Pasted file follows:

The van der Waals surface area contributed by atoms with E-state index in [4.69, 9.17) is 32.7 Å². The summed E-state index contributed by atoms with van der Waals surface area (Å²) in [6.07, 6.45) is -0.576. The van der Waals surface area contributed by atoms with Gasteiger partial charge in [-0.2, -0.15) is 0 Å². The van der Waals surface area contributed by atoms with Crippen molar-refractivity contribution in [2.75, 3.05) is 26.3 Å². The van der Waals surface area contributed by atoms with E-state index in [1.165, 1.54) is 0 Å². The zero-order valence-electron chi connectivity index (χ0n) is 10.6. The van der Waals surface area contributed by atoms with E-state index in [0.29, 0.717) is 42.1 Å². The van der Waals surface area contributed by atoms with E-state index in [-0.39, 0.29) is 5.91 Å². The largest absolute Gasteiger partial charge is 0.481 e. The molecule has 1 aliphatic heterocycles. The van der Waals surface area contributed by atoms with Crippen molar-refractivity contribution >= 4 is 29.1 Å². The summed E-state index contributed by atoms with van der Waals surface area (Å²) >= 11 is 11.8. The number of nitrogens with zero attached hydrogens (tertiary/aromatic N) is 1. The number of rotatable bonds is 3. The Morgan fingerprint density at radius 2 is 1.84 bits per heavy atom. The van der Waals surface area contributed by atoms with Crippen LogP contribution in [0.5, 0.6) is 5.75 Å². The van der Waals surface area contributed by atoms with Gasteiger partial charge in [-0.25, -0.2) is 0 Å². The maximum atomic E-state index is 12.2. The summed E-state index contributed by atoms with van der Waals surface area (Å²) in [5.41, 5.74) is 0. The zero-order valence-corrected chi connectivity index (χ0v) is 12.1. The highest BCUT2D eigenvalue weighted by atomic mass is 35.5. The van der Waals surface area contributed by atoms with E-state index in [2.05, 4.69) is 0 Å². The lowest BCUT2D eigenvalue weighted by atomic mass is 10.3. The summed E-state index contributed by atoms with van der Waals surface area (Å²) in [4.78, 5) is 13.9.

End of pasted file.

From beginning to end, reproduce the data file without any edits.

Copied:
The van der Waals surface area contributed by atoms with E-state index in [4.69, 9.17) is 32.7 Å². The summed E-state index contributed by atoms with van der Waals surface area (Å²) in [6.07, 6.45) is -0.576. The van der Waals surface area contributed by atoms with Gasteiger partial charge in [-0.2, -0.15) is 0 Å². The van der Waals surface area contributed by atoms with Crippen molar-refractivity contribution in [2.75, 3.05) is 26.3 Å². The van der Waals surface area contributed by atoms with E-state index in [1.165, 1.54) is 0 Å². The zero-order valence-electron chi connectivity index (χ0n) is 10.6. The van der Waals surface area contributed by atoms with E-state index in [0.29, 0.717) is 42.1 Å². The van der Waals surface area contributed by atoms with E-state index in [-0.39, 0.29) is 5.91 Å². The largest absolute Gasteiger partial charge is 0.481 e. The molecule has 1 aliphatic heterocycles. The van der Waals surface area contributed by atoms with Crippen molar-refractivity contribution >= 4 is 29.1 Å². The summed E-state index contributed by atoms with van der Waals surface area (Å²) >= 11 is 11.8. The number of nitrogens with zero attached hydrogens (tertiary/aromatic N) is 1. The number of rotatable bonds is 3. The Morgan fingerprint density at radius 2 is 1.84 bits per heavy atom. The van der Waals surface area contributed by atoms with Crippen LogP contribution in [0.5, 0.6) is 5.75 Å². The van der Waals surface area contributed by atoms with Gasteiger partial charge in [-0.25, -0.2) is 0 Å². The maximum atomic E-state index is 12.2. The summed E-state index contributed by atoms with van der Waals surface area (Å²) in [5.41, 5.74) is 0. The zero-order valence-corrected chi connectivity index (χ0v) is 12.1. The highest BCUT2D eigenvalue weighted by atomic mass is 35.5. The van der Waals surface area contributed by atoms with E-state index in [2.05, 4.69) is 0 Å². The lowest BCUT2D eigenvalue weighted by atomic mass is 10.3. The summed E-state index contributed by atoms with van der Waals surface area (Å²) in [4.78, 5) is 13.9.